Korean architect Moon Hoon is well-known for his remarkable way of bringing contrasting elements—both functionally and materially—together under one roof.
So it is no surprise that he was chosen to design “Sangsang Museum” for his client—a famous commercial photographer who wanted “a modern castle for a Dracula,” his “alter ego.”
The resulting structure is an unusual and ambitious amalgamation of a residence, commercial space, workplace, and a photography studio.
Located in the Mapo district of Seoul, the Sangsang Museum approaches a 20-meters-wide primary road at its north elevation—providing ground level entry to a commercial area—as well as a six-meters-wide perpendicularly-oriented alley which allows for basement and upper level access to the residence.
This condition and the client’s request for privacy brought about this innovative design—with visually disparate façades and purposes—in terms of function and circulation, while allowing for an overall unified massing.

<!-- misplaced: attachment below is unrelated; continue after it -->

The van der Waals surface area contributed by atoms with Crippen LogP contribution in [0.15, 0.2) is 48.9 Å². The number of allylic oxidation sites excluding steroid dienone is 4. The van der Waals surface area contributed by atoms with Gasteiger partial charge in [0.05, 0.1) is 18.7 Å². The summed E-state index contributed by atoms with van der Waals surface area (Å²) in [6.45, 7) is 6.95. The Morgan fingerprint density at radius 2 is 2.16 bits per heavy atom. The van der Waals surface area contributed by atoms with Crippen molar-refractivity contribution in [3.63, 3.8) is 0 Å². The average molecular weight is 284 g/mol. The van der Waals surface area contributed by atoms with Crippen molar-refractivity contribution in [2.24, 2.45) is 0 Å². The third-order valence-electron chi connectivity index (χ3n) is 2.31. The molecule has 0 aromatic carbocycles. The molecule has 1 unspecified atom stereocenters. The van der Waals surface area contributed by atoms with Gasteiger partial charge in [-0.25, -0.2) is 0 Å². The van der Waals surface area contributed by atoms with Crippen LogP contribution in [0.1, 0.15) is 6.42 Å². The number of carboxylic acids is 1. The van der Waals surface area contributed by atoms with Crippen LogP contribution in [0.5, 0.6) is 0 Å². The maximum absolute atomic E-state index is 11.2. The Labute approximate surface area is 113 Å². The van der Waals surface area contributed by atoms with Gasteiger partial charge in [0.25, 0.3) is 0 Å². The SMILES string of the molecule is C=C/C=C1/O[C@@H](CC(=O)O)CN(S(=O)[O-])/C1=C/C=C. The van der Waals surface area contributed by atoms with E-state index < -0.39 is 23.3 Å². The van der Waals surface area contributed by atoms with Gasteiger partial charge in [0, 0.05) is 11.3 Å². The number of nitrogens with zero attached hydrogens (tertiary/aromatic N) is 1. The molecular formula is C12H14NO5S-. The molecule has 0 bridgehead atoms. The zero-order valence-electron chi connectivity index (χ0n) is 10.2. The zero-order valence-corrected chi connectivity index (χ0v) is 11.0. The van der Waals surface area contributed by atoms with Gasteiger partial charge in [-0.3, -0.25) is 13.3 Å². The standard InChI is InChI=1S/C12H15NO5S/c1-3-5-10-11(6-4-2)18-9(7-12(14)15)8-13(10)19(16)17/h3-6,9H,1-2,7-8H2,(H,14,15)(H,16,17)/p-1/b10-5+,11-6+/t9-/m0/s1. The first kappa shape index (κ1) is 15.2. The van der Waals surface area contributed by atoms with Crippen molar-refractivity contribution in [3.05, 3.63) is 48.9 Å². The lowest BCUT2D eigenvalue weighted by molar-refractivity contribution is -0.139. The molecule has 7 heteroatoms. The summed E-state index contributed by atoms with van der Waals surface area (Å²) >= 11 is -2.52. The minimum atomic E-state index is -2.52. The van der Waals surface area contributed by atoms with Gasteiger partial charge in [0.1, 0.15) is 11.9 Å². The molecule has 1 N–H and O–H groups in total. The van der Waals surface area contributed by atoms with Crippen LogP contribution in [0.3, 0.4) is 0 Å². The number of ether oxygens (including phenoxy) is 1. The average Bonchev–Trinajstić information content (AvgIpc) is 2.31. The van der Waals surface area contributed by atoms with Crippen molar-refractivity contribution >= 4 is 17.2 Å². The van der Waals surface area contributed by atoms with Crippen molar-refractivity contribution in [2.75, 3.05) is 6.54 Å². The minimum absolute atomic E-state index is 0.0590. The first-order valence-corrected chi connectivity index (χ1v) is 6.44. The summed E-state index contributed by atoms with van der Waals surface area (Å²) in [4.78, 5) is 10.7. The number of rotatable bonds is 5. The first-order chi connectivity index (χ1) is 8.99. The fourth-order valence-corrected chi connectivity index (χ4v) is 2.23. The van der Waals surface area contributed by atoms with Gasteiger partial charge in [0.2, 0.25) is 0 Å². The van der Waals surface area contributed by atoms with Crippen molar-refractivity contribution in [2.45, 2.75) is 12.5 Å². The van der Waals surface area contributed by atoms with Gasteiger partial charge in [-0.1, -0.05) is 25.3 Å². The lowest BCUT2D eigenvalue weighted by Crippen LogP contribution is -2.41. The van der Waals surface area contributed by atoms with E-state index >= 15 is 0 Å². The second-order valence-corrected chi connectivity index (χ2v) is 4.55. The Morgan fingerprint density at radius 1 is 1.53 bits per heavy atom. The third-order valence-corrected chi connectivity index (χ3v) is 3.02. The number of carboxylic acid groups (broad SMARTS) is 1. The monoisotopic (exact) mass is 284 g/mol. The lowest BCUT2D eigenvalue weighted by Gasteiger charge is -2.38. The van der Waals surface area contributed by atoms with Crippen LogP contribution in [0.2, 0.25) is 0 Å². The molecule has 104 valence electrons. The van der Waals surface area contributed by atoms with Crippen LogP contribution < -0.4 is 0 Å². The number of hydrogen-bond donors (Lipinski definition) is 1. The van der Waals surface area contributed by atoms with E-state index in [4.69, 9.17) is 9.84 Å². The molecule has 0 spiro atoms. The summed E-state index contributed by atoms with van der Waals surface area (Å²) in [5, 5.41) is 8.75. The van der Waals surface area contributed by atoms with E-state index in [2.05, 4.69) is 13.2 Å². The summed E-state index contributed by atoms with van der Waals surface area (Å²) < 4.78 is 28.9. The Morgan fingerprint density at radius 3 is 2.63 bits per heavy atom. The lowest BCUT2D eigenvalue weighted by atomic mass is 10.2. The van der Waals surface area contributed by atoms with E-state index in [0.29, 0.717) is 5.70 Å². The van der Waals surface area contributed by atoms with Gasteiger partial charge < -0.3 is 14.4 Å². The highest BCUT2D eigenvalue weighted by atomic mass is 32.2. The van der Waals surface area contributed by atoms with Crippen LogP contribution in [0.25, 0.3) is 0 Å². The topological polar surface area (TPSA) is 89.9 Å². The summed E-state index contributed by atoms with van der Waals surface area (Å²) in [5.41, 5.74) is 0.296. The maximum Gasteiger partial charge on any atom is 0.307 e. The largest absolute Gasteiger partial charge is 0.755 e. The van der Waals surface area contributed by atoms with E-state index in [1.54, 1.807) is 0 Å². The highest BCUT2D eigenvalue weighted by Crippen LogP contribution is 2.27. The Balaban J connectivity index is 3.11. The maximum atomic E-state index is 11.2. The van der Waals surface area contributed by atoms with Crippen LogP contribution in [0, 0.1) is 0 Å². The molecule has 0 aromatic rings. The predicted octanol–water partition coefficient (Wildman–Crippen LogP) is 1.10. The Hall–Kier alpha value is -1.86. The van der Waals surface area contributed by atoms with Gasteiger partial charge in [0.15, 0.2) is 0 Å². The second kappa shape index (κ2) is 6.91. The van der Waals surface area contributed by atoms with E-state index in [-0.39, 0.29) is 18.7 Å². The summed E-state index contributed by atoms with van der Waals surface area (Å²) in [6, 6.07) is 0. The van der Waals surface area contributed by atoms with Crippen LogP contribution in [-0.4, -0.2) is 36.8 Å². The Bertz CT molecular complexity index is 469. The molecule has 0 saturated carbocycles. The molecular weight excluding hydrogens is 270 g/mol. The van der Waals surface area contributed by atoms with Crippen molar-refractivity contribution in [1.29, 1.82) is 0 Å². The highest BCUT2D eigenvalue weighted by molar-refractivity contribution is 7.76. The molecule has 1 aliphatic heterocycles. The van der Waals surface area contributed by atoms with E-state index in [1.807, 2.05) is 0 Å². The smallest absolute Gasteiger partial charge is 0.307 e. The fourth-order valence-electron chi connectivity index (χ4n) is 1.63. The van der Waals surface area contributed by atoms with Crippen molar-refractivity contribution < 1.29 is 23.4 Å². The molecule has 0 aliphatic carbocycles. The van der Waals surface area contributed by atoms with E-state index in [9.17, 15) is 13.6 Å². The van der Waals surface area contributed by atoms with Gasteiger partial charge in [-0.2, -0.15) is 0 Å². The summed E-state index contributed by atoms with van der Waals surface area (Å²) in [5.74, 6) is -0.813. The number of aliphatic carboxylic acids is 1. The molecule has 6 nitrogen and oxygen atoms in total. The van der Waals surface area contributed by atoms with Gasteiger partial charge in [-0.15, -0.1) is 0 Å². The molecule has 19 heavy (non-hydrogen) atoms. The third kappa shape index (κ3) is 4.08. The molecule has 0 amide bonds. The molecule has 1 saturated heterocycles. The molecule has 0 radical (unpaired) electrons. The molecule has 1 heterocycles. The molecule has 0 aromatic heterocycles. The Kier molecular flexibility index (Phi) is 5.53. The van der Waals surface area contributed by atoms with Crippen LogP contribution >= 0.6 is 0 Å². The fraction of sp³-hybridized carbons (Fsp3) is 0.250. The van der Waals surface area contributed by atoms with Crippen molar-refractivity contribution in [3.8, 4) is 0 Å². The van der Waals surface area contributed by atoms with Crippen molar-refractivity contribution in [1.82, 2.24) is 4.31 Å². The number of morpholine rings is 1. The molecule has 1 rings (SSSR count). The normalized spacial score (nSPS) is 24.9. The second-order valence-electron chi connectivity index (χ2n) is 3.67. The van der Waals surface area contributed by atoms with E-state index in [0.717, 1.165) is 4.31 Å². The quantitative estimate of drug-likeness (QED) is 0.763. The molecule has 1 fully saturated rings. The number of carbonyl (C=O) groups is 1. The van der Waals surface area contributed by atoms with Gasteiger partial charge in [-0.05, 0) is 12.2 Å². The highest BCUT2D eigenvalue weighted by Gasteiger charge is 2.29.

One is clad in soft wood with regular windows and small balconies, while the other maintains its hard concrete exterior with irregular breaks to allow for outdoor patios.
The structure has two visible heads, one is the client’s bedroom, and the other one is an outdoor photo studio. The larger photo studio was initially designed as an outdoor pool for the family but was later canceled.
The disconnected connectedness of the Sangsang Museum—with its dual nature, dead-ends, and private pathways—indeed lends itself to the client’s ideology of an old castle.